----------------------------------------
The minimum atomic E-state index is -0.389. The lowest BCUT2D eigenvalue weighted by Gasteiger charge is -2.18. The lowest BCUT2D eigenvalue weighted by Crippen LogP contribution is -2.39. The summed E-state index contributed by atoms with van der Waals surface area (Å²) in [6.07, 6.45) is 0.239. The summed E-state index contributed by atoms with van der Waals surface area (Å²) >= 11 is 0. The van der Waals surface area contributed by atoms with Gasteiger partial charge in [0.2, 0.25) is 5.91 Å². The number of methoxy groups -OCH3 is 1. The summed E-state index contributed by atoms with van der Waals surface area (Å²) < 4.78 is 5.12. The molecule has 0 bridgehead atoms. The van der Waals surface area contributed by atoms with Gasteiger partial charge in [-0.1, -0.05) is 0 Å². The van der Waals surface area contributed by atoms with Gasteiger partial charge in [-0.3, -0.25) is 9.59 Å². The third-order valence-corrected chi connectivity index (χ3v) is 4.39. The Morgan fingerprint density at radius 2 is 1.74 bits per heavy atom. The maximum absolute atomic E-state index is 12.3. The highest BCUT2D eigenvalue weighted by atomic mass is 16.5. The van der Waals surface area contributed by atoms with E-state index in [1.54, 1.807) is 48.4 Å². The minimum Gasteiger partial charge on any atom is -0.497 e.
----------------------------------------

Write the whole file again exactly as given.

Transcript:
The minimum atomic E-state index is -0.389. The lowest BCUT2D eigenvalue weighted by Gasteiger charge is -2.18. The lowest BCUT2D eigenvalue weighted by Crippen LogP contribution is -2.39. The summed E-state index contributed by atoms with van der Waals surface area (Å²) in [6.07, 6.45) is 0.239. The summed E-state index contributed by atoms with van der Waals surface area (Å²) >= 11 is 0. The van der Waals surface area contributed by atoms with Gasteiger partial charge in [0.2, 0.25) is 5.91 Å². The number of methoxy groups -OCH3 is 1. The summed E-state index contributed by atoms with van der Waals surface area (Å²) < 4.78 is 5.12. The molecule has 0 bridgehead atoms. The van der Waals surface area contributed by atoms with Gasteiger partial charge in [-0.1, -0.05) is 0 Å². The van der Waals surface area contributed by atoms with Gasteiger partial charge in [-0.3, -0.25) is 9.59 Å². The third-order valence-corrected chi connectivity index (χ3v) is 4.39. The Morgan fingerprint density at radius 2 is 1.74 bits per heavy atom. The maximum absolute atomic E-state index is 12.3. The highest BCUT2D eigenvalue weighted by atomic mass is 16.5. The van der Waals surface area contributed by atoms with E-state index in [1.54, 1.807) is 48.4 Å². The minimum Gasteiger partial charge on any atom is -0.497 e.